Depending on the growth stage of the rice grain, the feeding can result in empty grains or small, shriveled, deformed grains with a spotty discoloration, sometimes with an offensive smell. Panicles appear erect.
Rice bugs occurs sporadically during milking to grain filling stage only and emanate foul smell in the evening hours. Immature and adult rice bugs both feed on rice grains. Rice bugs suck out the contents of developing grains. They are actually found in all rice environments. Woodlands, extensive weedy areas near rice fields, wild grasses near canals, and staggered rice planting favors high population densities. They are more active when monsoonal rains begin. Warm weather, overcast skies, and frequent drizzles favor its population build-up. They are less active during the dry season. The symptoms resemble the damage of Bacterial Panicle Blight.
Spray aromatic (like lemongrass) soap solution to expel the rice bug. Use “prahok” (local ‘cheese’ in Cambodia) near the field to attract the rice bug and kill it. Use a mosquito net in the early morning or late afternoon to remove the rice bug, crush it and put it in water then spray it to expel other rice bugs. Encourage biological control agents: some wasps, grasshoppers, and spiders attack rice bugs or rice bug eggs.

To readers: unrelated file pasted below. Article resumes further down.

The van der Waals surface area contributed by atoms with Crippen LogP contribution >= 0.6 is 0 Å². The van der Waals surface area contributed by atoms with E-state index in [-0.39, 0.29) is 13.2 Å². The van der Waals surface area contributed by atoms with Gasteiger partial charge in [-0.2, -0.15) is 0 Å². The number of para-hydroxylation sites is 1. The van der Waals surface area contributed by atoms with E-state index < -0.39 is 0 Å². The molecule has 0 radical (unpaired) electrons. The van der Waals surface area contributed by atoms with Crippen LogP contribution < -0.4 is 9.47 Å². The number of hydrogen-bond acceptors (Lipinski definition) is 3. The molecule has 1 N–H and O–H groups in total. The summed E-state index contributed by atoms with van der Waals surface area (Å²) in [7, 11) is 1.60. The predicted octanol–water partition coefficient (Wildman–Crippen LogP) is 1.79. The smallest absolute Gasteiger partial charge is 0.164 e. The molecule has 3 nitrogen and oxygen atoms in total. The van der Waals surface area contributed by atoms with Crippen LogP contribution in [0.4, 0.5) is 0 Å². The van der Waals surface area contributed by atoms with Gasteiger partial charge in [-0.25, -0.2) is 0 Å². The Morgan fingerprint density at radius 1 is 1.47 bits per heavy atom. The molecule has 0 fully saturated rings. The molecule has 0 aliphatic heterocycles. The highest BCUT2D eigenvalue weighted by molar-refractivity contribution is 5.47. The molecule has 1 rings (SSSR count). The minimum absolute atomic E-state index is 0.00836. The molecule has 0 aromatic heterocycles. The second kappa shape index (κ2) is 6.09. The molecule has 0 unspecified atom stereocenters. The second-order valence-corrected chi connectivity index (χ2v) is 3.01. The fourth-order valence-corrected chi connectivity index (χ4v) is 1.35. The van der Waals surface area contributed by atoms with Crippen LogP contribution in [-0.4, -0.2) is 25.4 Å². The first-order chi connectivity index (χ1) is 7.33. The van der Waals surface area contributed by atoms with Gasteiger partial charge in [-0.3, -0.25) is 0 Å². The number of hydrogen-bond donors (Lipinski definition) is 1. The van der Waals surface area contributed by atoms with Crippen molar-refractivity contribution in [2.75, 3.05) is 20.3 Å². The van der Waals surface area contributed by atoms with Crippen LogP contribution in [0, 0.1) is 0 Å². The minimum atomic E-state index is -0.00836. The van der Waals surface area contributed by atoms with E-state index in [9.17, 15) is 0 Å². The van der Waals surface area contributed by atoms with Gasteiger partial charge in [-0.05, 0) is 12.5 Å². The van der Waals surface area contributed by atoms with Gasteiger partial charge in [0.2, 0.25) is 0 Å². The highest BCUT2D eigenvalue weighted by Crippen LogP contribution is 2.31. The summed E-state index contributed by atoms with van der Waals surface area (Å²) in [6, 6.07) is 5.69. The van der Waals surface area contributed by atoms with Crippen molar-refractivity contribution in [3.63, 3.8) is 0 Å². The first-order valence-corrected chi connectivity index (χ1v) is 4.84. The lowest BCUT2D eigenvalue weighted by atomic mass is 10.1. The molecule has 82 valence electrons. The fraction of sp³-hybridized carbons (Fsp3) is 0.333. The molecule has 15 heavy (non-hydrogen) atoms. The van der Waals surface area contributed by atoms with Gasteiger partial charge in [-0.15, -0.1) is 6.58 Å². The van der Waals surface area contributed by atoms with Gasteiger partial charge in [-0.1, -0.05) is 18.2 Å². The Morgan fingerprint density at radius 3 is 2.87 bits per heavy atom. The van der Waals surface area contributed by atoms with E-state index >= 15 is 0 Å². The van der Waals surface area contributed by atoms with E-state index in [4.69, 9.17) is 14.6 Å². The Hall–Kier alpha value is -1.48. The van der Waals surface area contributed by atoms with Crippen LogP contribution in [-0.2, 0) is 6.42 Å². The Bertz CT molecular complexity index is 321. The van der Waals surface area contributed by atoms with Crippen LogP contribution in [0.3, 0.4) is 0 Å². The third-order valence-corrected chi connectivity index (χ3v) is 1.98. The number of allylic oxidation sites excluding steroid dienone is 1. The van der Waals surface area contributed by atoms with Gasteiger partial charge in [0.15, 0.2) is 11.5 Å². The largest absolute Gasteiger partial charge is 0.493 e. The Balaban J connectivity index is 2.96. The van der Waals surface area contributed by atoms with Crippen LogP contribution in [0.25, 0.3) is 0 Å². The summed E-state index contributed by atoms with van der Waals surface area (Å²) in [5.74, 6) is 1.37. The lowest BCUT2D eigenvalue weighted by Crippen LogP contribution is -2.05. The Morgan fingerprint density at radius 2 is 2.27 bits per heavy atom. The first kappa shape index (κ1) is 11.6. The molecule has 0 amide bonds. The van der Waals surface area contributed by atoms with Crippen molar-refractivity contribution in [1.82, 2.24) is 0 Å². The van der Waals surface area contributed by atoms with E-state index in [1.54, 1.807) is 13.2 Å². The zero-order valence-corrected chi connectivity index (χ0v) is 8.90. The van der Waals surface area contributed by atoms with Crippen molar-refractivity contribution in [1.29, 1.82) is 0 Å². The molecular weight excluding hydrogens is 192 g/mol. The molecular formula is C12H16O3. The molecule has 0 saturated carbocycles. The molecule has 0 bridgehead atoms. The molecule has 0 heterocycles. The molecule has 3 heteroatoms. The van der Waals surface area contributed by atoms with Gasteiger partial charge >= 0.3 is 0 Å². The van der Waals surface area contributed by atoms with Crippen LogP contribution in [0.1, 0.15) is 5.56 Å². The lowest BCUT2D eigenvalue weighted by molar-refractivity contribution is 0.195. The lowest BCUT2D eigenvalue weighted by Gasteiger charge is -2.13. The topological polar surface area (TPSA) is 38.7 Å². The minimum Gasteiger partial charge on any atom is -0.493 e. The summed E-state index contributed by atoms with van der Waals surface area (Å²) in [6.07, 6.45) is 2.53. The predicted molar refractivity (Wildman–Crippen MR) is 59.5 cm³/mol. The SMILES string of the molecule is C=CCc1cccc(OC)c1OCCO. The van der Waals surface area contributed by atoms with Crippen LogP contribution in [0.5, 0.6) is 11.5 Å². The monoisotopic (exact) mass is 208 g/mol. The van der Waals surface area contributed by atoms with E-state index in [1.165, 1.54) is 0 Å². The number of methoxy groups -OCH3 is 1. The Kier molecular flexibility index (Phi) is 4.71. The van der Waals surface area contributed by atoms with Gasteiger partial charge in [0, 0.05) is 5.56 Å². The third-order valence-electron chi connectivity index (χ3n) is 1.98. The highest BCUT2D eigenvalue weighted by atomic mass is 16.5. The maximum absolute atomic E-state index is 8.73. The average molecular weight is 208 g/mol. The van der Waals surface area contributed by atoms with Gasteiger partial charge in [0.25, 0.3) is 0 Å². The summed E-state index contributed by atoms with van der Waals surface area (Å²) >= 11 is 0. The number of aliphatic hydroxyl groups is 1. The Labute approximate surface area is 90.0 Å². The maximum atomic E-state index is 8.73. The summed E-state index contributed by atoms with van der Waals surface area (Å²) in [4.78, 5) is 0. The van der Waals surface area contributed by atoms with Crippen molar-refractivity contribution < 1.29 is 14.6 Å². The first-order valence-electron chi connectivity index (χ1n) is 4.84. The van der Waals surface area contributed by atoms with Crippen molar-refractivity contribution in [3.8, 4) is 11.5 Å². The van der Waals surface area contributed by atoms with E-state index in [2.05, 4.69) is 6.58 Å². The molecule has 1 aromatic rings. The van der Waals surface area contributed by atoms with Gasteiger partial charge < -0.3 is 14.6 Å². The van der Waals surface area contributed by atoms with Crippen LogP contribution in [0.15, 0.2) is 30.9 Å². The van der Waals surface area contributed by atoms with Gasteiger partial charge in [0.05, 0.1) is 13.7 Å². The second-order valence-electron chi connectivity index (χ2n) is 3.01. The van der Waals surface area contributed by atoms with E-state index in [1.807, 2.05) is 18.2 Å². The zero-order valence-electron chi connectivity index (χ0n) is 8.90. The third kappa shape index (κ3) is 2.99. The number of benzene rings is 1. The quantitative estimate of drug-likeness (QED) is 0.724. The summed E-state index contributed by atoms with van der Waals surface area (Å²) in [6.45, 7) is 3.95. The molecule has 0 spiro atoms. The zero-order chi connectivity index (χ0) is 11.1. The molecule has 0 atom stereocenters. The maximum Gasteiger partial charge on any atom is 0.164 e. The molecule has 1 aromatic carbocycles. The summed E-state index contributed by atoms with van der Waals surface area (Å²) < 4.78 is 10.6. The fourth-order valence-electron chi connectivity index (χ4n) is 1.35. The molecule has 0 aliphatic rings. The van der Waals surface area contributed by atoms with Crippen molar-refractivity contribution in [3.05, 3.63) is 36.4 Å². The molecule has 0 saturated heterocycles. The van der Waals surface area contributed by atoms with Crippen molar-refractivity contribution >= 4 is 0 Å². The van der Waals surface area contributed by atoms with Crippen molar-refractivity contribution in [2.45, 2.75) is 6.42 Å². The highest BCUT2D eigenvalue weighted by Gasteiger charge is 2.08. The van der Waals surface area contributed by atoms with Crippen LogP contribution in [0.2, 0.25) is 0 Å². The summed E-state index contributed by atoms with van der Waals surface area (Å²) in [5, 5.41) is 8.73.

Always consider an integrated approach with preventive measures together with biological treatments if available. The benefits of using an insecticide must be weighed against the risks to health and the environment. Spray chlorpyriphos 50 EC at 2.5 ml + dichlorvos at 1ml/l in the evening hours by starting from the field edges to the center in a circular manner. This brings the bugs to the center and allows to manage them effectively. Alternatively you can also use abamectin. Indiscriminate insecticide use disrupts biological control, resulting in pest resurgence.